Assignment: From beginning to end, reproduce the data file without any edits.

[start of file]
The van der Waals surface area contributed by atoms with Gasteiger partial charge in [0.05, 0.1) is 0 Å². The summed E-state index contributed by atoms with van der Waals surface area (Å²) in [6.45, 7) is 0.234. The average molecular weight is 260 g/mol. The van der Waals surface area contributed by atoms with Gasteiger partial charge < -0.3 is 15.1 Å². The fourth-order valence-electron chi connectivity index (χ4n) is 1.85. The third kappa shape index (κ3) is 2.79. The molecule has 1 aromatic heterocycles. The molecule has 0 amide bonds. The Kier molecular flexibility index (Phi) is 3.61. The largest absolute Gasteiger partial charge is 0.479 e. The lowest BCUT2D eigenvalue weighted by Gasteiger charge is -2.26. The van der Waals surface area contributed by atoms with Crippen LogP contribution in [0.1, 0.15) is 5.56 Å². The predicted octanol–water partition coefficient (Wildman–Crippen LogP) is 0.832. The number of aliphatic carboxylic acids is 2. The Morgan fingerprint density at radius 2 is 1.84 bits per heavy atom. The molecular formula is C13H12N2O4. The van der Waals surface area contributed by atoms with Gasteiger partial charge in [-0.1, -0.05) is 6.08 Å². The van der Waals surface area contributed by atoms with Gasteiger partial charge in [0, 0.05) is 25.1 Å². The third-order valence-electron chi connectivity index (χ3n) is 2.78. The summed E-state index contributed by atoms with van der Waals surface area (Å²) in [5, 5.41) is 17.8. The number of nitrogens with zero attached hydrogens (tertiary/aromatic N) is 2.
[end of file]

The van der Waals surface area contributed by atoms with Gasteiger partial charge in [0.05, 0.1) is 0 Å². The summed E-state index contributed by atoms with van der Waals surface area (Å²) in [6.45, 7) is 0.234. The average molecular weight is 260 g/mol. The van der Waals surface area contributed by atoms with Gasteiger partial charge < -0.3 is 15.1 Å². The fourth-order valence-electron chi connectivity index (χ4n) is 1.85. The third kappa shape index (κ3) is 2.79. The molecule has 1 aromatic heterocycles. The molecule has 0 amide bonds. The Kier molecular flexibility index (Phi) is 3.61. The largest absolute Gasteiger partial charge is 0.479 e. The lowest BCUT2D eigenvalue weighted by Gasteiger charge is -2.26. The van der Waals surface area contributed by atoms with Crippen LogP contribution in [0.1, 0.15) is 5.56 Å². The predicted octanol–water partition coefficient (Wildman–Crippen LogP) is 0.832. The number of aliphatic carboxylic acids is 2. The Morgan fingerprint density at radius 2 is 1.84 bits per heavy atom. The molecular formula is C13H12N2O4. The van der Waals surface area contributed by atoms with Gasteiger partial charge in [-0.1, -0.05) is 6.08 Å². The van der Waals surface area contributed by atoms with Gasteiger partial charge in [0, 0.05) is 25.1 Å². The third-order valence-electron chi connectivity index (χ3n) is 2.78. The summed E-state index contributed by atoms with van der Waals surface area (Å²) in [5, 5.41) is 17.8. The number of nitrogens with zero attached hydrogens (tertiary/aromatic N) is 2.